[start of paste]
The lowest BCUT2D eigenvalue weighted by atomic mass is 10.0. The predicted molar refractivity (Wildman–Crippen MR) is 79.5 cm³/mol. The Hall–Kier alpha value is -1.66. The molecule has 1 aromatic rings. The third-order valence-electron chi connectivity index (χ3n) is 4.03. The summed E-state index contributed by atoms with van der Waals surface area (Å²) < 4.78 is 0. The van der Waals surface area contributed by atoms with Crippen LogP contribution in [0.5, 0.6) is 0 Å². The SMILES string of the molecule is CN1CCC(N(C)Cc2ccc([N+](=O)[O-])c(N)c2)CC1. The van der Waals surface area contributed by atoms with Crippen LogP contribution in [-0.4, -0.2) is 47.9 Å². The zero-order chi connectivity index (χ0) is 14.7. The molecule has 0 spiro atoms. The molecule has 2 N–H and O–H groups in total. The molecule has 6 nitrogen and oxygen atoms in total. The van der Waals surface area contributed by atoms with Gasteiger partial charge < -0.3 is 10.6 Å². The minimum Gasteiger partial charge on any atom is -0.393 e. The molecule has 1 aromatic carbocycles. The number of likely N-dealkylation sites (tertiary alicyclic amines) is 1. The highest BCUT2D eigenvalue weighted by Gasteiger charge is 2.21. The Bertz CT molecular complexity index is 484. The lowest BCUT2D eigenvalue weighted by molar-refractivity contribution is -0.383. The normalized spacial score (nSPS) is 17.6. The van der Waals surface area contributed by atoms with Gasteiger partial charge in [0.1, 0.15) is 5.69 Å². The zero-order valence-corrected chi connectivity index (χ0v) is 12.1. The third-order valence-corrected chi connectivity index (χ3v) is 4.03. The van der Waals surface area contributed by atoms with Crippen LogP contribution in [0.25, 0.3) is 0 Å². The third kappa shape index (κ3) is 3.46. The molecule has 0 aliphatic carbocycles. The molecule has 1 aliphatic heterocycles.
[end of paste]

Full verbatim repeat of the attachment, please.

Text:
The lowest BCUT2D eigenvalue weighted by atomic mass is 10.0. The predicted molar refractivity (Wildman–Crippen MR) is 79.5 cm³/mol. The Hall–Kier alpha value is -1.66. The molecule has 1 aromatic rings. The third-order valence-electron chi connectivity index (χ3n) is 4.03. The summed E-state index contributed by atoms with van der Waals surface area (Å²) < 4.78 is 0. The van der Waals surface area contributed by atoms with Crippen LogP contribution in [0.5, 0.6) is 0 Å². The SMILES string of the molecule is CN1CCC(N(C)Cc2ccc([N+](=O)[O-])c(N)c2)CC1. The van der Waals surface area contributed by atoms with Crippen LogP contribution in [-0.4, -0.2) is 47.9 Å². The zero-order chi connectivity index (χ0) is 14.7. The molecule has 0 spiro atoms. The molecule has 2 N–H and O–H groups in total. The molecule has 6 nitrogen and oxygen atoms in total. The van der Waals surface area contributed by atoms with Gasteiger partial charge < -0.3 is 10.6 Å². The minimum Gasteiger partial charge on any atom is -0.393 e. The molecule has 1 aromatic carbocycles. The number of likely N-dealkylation sites (tertiary alicyclic amines) is 1. The highest BCUT2D eigenvalue weighted by Gasteiger charge is 2.21. The Bertz CT molecular complexity index is 484. The lowest BCUT2D eigenvalue weighted by molar-refractivity contribution is -0.383. The normalized spacial score (nSPS) is 17.6. The van der Waals surface area contributed by atoms with Gasteiger partial charge in [0.1, 0.15) is 5.69 Å². The zero-order valence-corrected chi connectivity index (χ0v) is 12.1. The third-order valence-corrected chi connectivity index (χ3v) is 4.03. The van der Waals surface area contributed by atoms with Crippen LogP contribution in [0.25, 0.3) is 0 Å². The third kappa shape index (κ3) is 3.46. The molecule has 0 aliphatic carbocycles. The molecule has 1 aliphatic heterocycles.